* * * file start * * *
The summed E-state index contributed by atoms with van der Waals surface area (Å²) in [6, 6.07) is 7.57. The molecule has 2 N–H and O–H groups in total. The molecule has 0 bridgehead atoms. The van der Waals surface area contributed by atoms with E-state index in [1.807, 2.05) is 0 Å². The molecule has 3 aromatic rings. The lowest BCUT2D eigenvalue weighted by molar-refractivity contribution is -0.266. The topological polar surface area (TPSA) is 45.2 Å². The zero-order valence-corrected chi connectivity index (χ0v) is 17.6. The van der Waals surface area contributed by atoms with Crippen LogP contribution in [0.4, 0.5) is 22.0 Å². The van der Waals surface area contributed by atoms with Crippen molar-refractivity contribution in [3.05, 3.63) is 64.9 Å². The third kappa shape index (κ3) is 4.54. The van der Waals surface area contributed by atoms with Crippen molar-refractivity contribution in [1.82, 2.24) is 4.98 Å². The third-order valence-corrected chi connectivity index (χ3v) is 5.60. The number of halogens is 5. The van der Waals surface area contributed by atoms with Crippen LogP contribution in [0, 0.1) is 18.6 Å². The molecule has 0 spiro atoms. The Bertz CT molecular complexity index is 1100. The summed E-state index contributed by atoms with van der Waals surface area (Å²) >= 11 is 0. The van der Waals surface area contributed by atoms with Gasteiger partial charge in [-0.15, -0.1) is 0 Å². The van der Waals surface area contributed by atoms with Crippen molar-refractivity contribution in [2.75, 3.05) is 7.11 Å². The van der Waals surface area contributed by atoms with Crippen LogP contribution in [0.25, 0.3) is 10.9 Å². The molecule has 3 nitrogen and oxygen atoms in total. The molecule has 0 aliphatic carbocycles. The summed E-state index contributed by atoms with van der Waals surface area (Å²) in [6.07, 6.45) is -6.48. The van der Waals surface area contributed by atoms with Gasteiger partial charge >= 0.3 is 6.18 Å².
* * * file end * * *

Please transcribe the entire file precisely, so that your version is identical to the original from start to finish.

The summed E-state index contributed by atoms with van der Waals surface area (Å²) in [6, 6.07) is 7.57. The molecule has 2 N–H and O–H groups in total. The molecule has 0 bridgehead atoms. The van der Waals surface area contributed by atoms with E-state index in [1.807, 2.05) is 0 Å². The molecule has 3 aromatic rings. The lowest BCUT2D eigenvalue weighted by molar-refractivity contribution is -0.266. The topological polar surface area (TPSA) is 45.2 Å². The zero-order valence-corrected chi connectivity index (χ0v) is 17.6. The van der Waals surface area contributed by atoms with Crippen LogP contribution in [0.4, 0.5) is 22.0 Å². The van der Waals surface area contributed by atoms with Crippen molar-refractivity contribution in [3.05, 3.63) is 64.9 Å². The third kappa shape index (κ3) is 4.54. The van der Waals surface area contributed by atoms with Crippen molar-refractivity contribution in [1.82, 2.24) is 4.98 Å². The third-order valence-corrected chi connectivity index (χ3v) is 5.60. The number of halogens is 5. The van der Waals surface area contributed by atoms with Crippen LogP contribution in [0, 0.1) is 18.6 Å². The molecule has 0 spiro atoms. The Bertz CT molecular complexity index is 1100. The summed E-state index contributed by atoms with van der Waals surface area (Å²) >= 11 is 0. The van der Waals surface area contributed by atoms with Gasteiger partial charge in [-0.15, -0.1) is 0 Å². The van der Waals surface area contributed by atoms with Crippen molar-refractivity contribution in [2.75, 3.05) is 7.11 Å². The van der Waals surface area contributed by atoms with Crippen LogP contribution in [0.25, 0.3) is 10.9 Å². The molecule has 3 nitrogen and oxygen atoms in total. The molecule has 0 aliphatic carbocycles. The summed E-state index contributed by atoms with van der Waals surface area (Å²) in [6.07, 6.45) is -6.48. The van der Waals surface area contributed by atoms with Gasteiger partial charge >= 0.3 is 6.18 Å².